Vicious guides and pretty polls: a very gay media moment
Something about the intersection of pride season and the upcoming American presidential election has brought out a bevy of stories about gay life, social acceptance, and that age-old search for normalcy and difference. After Vice, the National Post, and Google, here’s my two cents…
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Pride season, which started last month with New York/Berlin and continued this month with Toronto/London, is always prime time for news (and olds) about how gays are doing in the world, and here at home. This very homosexual media season started with a Pride-worthy “Vice guide to being Gay” from A to Z, some of the wickeder parts of which include the sections on “O: Old Dudes”, “Stereotypes” and “Zzzzzzzzzzzz” i.e. “the whole super-serious, unbearably politically correct group of people” known as the gay community. Thank fagGod, Bruce LaBruce rips into the acidly tongue-in-cheek piece by pointing out that the article’s essentialism about gayness (that homosexuality is innate and and gays don’t get along with lesbians, amongst other ironic and less ironic assertions) “amounts to a failure of the imagination, and only serves to play into the new dire homonormativity.” LaBruce’s rejoinder is worth the read, but so are the hilarious “tags” in the VICE article.
Meanwhile, back in Canada (where Vice and Bruce are both originally from), the National Post appears to have done us a solid by releasing the results of a Forum Research poll that claimed to show some of the most accurate opinion survey data on LGBTs in Canada to date. In a social scientific step up from StatsCan, which has never been able to ascertain a reliable number, the double-checked telephone survey of 2,694 randomly selected Canadian adults revealed that 5.3% of adults identify as LGBT, and about 30% of LGBTs are legally married (say what? Going to any weddings this summer?).
Some fascinating tidbits that you would and wouldn’t suspect from the poll: Québeckers support same-sex marriage more than any other regional demographic (72% oui) but are not much more likely to actually get married. In that department, our Albertan cousins take the cake: the Wild Rose gays are more than twice as likely to be legally married, even though Albertans have the lowest approval rating for gay marriage in the country: 45% compared to the country-wide average of 66%. This lends credence to the widely held view of Alberta’s virulent religious and social conservatism, on the one hand, but also to my intuition that you get married to prove a point to your family. Are Alberta LGBTs more likely to get married because it’s considered a rad thing to do out there, or because marriage is a conservative value?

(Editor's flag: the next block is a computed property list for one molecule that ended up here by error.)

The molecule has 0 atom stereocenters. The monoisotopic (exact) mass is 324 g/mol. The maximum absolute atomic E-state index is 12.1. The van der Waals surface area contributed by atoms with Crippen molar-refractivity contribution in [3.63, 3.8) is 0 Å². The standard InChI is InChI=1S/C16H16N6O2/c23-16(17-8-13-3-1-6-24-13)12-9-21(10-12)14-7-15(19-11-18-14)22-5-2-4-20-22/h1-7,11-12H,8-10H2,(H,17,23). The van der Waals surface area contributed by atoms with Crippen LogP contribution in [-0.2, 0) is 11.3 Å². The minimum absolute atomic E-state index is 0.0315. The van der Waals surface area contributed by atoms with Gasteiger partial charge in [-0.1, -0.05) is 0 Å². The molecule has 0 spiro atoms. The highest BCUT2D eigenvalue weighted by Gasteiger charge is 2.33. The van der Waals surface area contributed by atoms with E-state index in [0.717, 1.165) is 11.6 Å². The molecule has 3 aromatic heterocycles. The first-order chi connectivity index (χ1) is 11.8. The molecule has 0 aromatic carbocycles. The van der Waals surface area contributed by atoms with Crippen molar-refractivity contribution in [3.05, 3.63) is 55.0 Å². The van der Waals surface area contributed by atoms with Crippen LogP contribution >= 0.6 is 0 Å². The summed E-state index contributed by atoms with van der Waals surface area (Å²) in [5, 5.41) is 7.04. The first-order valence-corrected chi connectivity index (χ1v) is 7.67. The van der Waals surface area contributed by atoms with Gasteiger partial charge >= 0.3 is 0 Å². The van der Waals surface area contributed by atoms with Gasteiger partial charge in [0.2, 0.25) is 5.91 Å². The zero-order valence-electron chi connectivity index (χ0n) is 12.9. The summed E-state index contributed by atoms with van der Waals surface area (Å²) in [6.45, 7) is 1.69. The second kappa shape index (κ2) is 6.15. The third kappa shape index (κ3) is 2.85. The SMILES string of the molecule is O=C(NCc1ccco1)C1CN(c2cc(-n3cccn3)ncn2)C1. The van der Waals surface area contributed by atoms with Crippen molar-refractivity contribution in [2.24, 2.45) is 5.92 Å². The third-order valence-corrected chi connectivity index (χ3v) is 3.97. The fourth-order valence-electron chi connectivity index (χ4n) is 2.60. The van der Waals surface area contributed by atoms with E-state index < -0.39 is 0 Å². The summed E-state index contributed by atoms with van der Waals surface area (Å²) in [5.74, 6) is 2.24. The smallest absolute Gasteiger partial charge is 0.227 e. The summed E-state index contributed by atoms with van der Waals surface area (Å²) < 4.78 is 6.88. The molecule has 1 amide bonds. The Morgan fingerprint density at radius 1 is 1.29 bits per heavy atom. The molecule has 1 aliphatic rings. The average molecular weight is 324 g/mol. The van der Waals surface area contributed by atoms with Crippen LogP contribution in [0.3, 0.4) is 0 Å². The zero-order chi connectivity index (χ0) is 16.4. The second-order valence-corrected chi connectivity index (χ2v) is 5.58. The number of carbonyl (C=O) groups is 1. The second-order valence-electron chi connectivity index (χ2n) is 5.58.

Another curve-ball in the stats that we’ll probably spend the summer unpacking: LGBT people make up a disproportionately large number of lower income Canadians (over 10% are in the poorest category). As a whole, people in the under $20K income bracket disapprove of same-sex marriage more than any other economic stratum, which was explained in the NP piece with the spurious claim by UBC’s Amin Ghaziani that people who do “construction or factory work” are less likely to come out and more likely to be lower-income. This seems like a strange assertion, since factory and construction jobs in Canada are paid far higher than jobs in say, customer service, retail, or the media, which are commonly assumed to have higher representation of LGBTs. (Idea for next cover shoot: gay construction workers in Alberta.)
Even though same-sex marriage has been legal in Canada since 2005, the looming fear that the Harper Conservatives might want to retract the hard-one middle-class nugget appears to be somewhat justified. Again, the solidly Alberta-based Conservatives come in last with the highest disapproval rating of any province, a scathing 54%. By contrast, the only groups that approve of same-sex marriage more than the average Québecker: NDP and Green party voters… and rich people! What does that say about who our allies are now?
And speaking of allies, arguably the most powerful company in the world, the company that probably made the browser you’re using and that houses your e-mail, that’s right, Google itself launched its “Legalize Love” campaign on Saturday (July 8). The tech giant plans to not merely “advance marriage rights” but moreso “to promote safer conditions for gay and lesbian people inside and outside the office in countries with anti-gay laws on the books.” This should be good news for the global efforts to decriminalize homosexuality, no matter what you think of same-sex marriage.